2016 NFL Draft: How Historic Was Ohio State's Draft?

2016 NFL Draft: How Historic Was Ohio State's Draft?

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2016 NFL Draft: How Historic Was Ohio State's Draft?


How historic were the first two days of Ohio State’s 2016 NFL Draft? Where do the first three rounds rank compared to other recent juggernauts?


MORE: 2016 NFL Draft: Which Conference Won The First Two Days?

Of course a player or ten taken after the first three rounds will turn out to be great, and several undrafted free agents will become key starters, but analyze the history of any draft and it’s pure dumb luck to find a real starter after Day Two.

The NFL Draft realistically ends after the third round.

So with that in mind, did Ohio State come up with the greatest draft ever, and was the 2014 national champion the big winner when it comes to the history of the draft?

1) Technically, up top, yeah, and 2) no, at least not yet.

How does the 2016 Ohio State run in the first three rounds really translate to the recent history of the college football world, and why does what Ohio State and the Big Ten make a difference?

Historically, it doesn’t really matter. Power programs always go in waves when it comes to sending top players to the NFL, and just because it might be a down year for a team, that might mean most of the top players – get ready for the LSU onslaught in the 2017 Draft – aren’t ready or eligible yet.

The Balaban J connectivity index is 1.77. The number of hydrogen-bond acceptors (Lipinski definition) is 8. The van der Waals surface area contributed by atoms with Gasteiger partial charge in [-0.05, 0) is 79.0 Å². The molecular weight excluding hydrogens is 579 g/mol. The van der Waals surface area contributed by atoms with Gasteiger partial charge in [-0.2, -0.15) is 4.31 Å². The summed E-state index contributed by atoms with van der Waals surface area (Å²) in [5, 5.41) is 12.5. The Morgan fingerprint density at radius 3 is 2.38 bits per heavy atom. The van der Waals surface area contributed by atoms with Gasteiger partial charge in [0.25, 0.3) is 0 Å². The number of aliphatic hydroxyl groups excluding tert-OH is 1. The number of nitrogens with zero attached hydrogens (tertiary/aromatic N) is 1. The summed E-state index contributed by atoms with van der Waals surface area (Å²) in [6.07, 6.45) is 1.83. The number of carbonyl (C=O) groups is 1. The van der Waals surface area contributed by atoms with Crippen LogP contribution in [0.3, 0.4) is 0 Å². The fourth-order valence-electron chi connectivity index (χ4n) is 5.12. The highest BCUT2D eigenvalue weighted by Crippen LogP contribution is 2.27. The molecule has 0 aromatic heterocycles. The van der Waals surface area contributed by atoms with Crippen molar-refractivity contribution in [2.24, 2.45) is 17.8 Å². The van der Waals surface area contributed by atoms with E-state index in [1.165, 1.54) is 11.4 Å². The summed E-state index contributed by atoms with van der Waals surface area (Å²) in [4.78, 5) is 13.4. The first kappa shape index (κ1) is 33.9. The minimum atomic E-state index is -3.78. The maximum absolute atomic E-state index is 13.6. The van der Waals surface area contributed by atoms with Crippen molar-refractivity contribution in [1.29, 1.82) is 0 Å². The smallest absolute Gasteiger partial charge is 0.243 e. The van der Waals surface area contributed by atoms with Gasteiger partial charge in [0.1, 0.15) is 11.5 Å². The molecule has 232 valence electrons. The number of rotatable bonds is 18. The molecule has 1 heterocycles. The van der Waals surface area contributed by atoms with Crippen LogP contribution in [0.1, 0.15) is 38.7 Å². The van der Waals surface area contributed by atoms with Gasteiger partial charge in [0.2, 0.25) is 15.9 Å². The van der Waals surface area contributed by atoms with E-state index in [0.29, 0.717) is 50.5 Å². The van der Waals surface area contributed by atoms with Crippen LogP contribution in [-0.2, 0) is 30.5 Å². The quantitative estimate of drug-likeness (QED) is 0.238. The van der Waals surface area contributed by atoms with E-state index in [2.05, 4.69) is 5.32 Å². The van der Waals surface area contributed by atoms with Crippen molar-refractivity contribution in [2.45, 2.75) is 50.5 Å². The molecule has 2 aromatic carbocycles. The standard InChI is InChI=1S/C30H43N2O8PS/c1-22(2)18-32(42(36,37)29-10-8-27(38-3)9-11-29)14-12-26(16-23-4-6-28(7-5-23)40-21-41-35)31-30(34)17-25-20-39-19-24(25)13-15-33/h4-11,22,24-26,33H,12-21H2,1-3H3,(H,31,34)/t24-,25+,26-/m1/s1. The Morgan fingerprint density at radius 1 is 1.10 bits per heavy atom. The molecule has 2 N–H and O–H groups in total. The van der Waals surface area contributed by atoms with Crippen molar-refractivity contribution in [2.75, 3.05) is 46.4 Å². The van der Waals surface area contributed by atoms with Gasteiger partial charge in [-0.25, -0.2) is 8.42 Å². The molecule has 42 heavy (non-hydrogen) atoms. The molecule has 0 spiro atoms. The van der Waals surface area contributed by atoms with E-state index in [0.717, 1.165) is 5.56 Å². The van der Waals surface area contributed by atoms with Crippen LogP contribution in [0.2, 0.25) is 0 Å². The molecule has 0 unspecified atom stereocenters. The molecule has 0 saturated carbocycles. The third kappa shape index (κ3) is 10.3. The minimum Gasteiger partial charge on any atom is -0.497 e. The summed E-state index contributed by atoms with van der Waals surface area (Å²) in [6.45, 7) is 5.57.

Take Florida State, for example, with CB Jalen Ramsey and PK Roberto Aguayo the only Seminoles taken in the first three rounds in 2016. Yeah, but they were a few of the holdovers from the 2014 BCS championship team that, now that the dust has settled, had 20 players taken over two-plus-three-rounds of the last three NFL drafts. Most of the starters on the field in Pasadena to beat Auburn were drafted – can Ohio State match that?

What about the 2001 Miami team that ripped and roared its way to a national title? From that squad, 28 players were selected over the next three drafts, with almost all the starters and key backups being picked.

And that’s where the raw numbers start to kick in. Ohio State’s five players going in the top 20 this year was good, but Miami having six taken in the top 21 in 2004 was better, and the 14 first-rounders off that 2001 team over the ensuing three drafts was more impressive.

The USC drafts from Pete Carroll teams from 2006 to 2009 were something special with 37 players taken over four drafts, but even those talent powerhouses couldn’t do what the Buckeyes just pulled off when it comes to its historic two days in Chicago.

And yet Michigan State won two of the last three Big Ten championships.

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